We used diverse resources to find potential CAR homologs, which have the same function. InterPro had an entry for our CAR and we used the site’s “Similar protein” -link to look for similar proteins, which are likely to be homologs. The proteins which have AMP-dependent synthetase/ligase, acyl carrier protein-like and thioester reductase-like domains were chosen, because CAR has them. We searched through UniProt database using keywords, such as “short fatty acid coa ligase” and “Carboxylic acid reductase”. The proteins, which have similar GO-classes and a comparable description as CAR, were picked. Many similar proteins were found by protein BLAST (Blosum62). BLAST results with E value of 0 and over 80 % identity with our CAR sequence were chosen. From the protein sequence of CAR, Blastp recognized several related superfamilies, ie. protein families which are similar on the sequence level. They are adenylate forming domain Class I, phosphopantetheine attachment site and Rossmann-fold NAD(P)(+)-binding proteins, the descriptions of which match with the domain descriptions of the CAR InterPro entry.
Our phylogenetic trees are shown in Figure 1 and Figure 2. They are very similar to each other, even though they were calculated with different algorithms. One major difference is that the oxidoreductase from Sciscionella marina is considered to be evolutionarily closer to our CAR than the enzyme from Rhodococcus wratislaviensis in the Bayesian MCMC tree, but the enzymes closer to CAR are grouped alike in the both trees. In both figures the branch length to the thioester reductase-like protein of Cryptosporangium arvum is quite big. Therefore, we should consider the enzymes, which are closer to our CAR from the enzyme of Cryptosporangium arvum, as potential homologs which can replace CAR in the propane pathway as they have higher chance of having the same function. Little kinetic research has been done on the enzymes we found: BRENDA, an enzyme database, only had kinetic values for a CAR homolog from Nocardia iowensis, so we really cannot tell if their performance is better or worse. As CAR is one of the rate-limiting steps in the pathway, it would seem reasonable to screen its homologs for more efficient alternatives. If a homolog with better kinetic values than CAR is found, it can be used to improve the propane yield of our pathway.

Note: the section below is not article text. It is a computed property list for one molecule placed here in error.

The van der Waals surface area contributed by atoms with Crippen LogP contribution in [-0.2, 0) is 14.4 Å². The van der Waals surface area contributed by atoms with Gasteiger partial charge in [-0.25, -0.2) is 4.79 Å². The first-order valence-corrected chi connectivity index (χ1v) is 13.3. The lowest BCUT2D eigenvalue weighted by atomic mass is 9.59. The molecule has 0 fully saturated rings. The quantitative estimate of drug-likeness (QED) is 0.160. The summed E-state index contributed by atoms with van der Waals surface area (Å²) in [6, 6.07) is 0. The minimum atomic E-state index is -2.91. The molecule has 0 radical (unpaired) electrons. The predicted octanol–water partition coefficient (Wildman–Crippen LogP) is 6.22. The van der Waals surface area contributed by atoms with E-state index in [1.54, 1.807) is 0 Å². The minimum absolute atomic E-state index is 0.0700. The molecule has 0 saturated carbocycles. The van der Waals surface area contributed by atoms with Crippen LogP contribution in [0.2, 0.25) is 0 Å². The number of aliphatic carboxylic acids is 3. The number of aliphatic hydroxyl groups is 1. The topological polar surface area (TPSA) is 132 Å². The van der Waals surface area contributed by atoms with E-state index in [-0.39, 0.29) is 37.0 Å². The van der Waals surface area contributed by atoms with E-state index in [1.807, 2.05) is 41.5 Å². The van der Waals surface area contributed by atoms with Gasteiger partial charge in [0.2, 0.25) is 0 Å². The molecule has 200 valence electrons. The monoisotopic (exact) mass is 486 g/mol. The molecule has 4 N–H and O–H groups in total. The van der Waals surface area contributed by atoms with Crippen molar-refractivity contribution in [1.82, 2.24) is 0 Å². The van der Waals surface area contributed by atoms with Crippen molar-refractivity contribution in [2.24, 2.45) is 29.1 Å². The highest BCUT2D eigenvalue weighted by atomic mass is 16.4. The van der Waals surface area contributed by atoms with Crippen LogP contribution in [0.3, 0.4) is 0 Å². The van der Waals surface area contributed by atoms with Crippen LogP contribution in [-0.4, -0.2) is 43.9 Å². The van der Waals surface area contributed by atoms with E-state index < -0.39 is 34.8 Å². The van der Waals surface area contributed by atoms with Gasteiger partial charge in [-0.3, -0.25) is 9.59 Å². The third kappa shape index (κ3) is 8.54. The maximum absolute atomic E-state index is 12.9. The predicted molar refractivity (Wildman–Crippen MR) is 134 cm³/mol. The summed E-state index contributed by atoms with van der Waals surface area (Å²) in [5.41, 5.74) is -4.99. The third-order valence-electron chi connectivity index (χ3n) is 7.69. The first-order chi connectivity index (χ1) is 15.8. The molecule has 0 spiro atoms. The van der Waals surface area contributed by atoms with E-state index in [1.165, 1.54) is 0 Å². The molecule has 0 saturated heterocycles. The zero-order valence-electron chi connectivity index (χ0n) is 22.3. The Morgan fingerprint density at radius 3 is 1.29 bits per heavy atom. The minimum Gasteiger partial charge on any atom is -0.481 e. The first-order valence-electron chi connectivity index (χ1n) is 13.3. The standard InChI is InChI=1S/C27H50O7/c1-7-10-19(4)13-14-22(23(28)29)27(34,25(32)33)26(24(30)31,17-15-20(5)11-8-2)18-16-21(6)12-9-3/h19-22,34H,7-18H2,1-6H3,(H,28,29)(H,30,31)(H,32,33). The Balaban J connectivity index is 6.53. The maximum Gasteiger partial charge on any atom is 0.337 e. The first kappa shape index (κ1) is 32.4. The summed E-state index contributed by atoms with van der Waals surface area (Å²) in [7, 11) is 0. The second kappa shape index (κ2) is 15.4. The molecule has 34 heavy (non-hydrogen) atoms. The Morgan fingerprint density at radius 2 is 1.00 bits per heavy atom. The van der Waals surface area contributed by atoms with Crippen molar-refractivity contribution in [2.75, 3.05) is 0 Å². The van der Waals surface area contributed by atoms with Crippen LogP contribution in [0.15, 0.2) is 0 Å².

One significant benefit of the pathway is that it can operate in the presence of oxygen. This is required to incorporate the pathway in oxygenic, photosynthetic organisms like cyanobacteria. Cyanobacterial propane production could have a tremendous effect on the way energy is produced and consumed in the society. Fuel production would essentially require only sunlight, water and CO\(_2\), and would thus be completely renewable.
As propane is a highly flammable liquid, large-scale microbial production could pose a fire and/or explosion hazard. The production would most likely happen in closed containers with nothing to ignite the gas, easing the problem. However, leaks are always possible: the propane or the bacteria themselves could leak from the microbial container or pipelines to enclosed spaces where ignition is possible. By replacing air, propane could also cause a suffocation danger. To help avoid these problems, it would be beneficial if the propane could be detected. However, propane itself cannot be seen and it has no odour, making detection difficult. Gas molecules with an odour (e.g. ethyl mercaptan) could be added to the purified product and production container. However, this does not allow us to detect the gas if the bacteria leak to produce propane in an enclosed space where no such safety measures are taken.
To help detect microbial propane production, it might be thus reasonable to have the propane-producing bacteria also produce a certain scent when propane production is active. This could be achieved by for instance incorporating a banana smell generator device to the same bacterium which is producing propane. Another, perhaps even better option would be to modify the bacteria so that they need to be given certain nutrients not widely available in the environment to survive.